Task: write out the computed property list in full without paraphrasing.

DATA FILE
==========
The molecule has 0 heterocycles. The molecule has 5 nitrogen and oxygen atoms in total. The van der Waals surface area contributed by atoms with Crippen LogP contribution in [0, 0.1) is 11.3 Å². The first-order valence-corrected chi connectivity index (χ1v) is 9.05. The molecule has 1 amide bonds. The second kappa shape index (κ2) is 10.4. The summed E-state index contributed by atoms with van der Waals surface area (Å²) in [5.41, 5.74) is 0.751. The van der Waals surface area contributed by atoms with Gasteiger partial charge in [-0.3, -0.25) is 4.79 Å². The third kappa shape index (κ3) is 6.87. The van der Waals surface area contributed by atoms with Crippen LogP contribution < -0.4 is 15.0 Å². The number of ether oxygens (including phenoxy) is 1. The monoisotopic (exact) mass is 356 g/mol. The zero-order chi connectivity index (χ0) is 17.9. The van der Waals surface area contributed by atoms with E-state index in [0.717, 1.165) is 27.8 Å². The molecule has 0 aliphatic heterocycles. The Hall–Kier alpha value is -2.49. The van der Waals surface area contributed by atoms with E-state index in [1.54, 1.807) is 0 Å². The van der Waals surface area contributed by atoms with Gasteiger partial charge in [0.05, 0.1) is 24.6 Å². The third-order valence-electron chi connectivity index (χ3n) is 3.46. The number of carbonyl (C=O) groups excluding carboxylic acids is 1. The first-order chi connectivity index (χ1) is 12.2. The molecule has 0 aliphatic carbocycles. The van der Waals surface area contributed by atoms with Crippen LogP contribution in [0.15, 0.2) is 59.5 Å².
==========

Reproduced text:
The molecule has 0 heterocycles. The molecule has 5 nitrogen and oxygen atoms in total. The van der Waals surface area contributed by atoms with Crippen LogP contribution in [0, 0.1) is 11.3 Å². The first-order valence-corrected chi connectivity index (χ1v) is 9.05. The molecule has 1 amide bonds. The second kappa shape index (κ2) is 10.4. The summed E-state index contributed by atoms with van der Waals surface area (Å²) in [5.41, 5.74) is 0.751. The van der Waals surface area contributed by atoms with Gasteiger partial charge in [-0.3, -0.25) is 4.79 Å². The third kappa shape index (κ3) is 6.87. The van der Waals surface area contributed by atoms with Crippen LogP contribution < -0.4 is 15.0 Å². The number of ether oxygens (including phenoxy) is 1. The monoisotopic (exact) mass is 356 g/mol. The zero-order chi connectivity index (χ0) is 17.9. The van der Waals surface area contributed by atoms with E-state index in [0.717, 1.165) is 27.8 Å². The molecule has 0 aliphatic heterocycles. The Hall–Kier alpha value is -2.49. The van der Waals surface area contributed by atoms with E-state index in [1.54, 1.807) is 0 Å². The van der Waals surface area contributed by atoms with Gasteiger partial charge in [0.05, 0.1) is 24.6 Å². The third-order valence-electron chi connectivity index (χ3n) is 3.46. The number of carbonyl (C=O) groups excluding carboxylic acids is 1. The first-order chi connectivity index (χ1) is 12.2. The molecule has 0 aliphatic carbocycles. The van der Waals surface area contributed by atoms with Crippen LogP contribution in [0.15, 0.2) is 59.5 Å².